Very Slight Stories | Like short stories, only shorter.

'Darcy and O'Mara' is a novel by Arthur Cronin.
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Monday, June 07, 2010


Miss Watson

   Derek lived on the banks of a lake that was home to a monster. This creature only emerged from the water at night. Sightings were rare, but people for miles around could hear his roar every time he rose above the surface of the lake.
   Derek believed that the monster was lonely, and that all he needed was female company. No one in the area knew how to determine the gender of underwater monsters, but it was widely believed that this one was male because experience had taught people that only men roar in the middle of the night and wake up the neighbours. Experience had taught Derek that these roars were often inspired by female company, or the lack of it. Of course, alcohol almost always played a part as well, but this was hardly likely to be a factor in the monster's expressions of despair. It was difficult to imagine a greater commitment to teetotalism than living in water.
   Derek wanted to help the creature in the lake. At times it was heart-breaking to hear the monster's plaintive cry, evoking a sense of a lonely existence, but most of the time it was just annoying to be woken in the middle of the night. Derek wanted to find someone who could give him an insight into the psychology of the monster. He asked the neighbours if they knew anyone who could help. No one knew of a monster psychologist, but Mrs. Thomas did have a brother who studied child psychology. Derek didn't think that Mrs. Thomas's brother would be able to offer much help in this instance, so he tried asking the people whose lives were full of strange phenomena, the men and women who roamed the land at night to meet fairies and the spirits who were permanently lost in the hills, like the ghost of the hiker who'd been wandering around for centuries, constantly thinking about the sausages he'd left on the frying pan back at his camp site. For these people there was nothing strange about encounters with ghosts, and for some of them there was nothing strange about constantly thinking of sausages, but none of them had any experience of lovelorn monsters.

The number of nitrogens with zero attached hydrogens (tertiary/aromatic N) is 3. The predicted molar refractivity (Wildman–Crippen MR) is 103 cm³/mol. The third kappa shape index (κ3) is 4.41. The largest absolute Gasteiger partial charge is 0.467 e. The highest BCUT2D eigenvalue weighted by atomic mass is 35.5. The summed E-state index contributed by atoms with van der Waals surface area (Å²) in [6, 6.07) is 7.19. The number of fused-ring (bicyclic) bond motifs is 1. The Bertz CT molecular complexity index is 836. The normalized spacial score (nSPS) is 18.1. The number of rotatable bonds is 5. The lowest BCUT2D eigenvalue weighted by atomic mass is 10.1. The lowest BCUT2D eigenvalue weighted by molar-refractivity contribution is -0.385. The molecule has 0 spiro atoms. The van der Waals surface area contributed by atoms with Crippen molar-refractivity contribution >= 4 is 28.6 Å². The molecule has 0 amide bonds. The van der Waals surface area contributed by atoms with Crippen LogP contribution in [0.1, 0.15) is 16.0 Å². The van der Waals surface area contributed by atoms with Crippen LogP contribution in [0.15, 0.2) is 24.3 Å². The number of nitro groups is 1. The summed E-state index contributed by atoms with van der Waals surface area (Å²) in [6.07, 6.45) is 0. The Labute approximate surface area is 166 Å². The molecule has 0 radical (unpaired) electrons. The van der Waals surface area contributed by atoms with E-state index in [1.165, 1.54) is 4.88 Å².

As a last resort, Derek tried looking in the phone book. He was amazed to find an ad for a service that dealt with monsters of all shapes and sizes, from the smallest ones who set up horrid homes in handbags, to the enormous monsters who live in lakes or dance in the sky, generating their own clouds to disguise themselves (it's easy to see through the disguise when you see two clouds dancing). The ad promised an expert insight into the psychology of monsters. Derek was delighted when he read this. It meant he wouldn't have to contact Mrs. Thomas's brother, and he was glad because he'd heard that Mrs. Thomas's brother was just like Mrs. Thomas.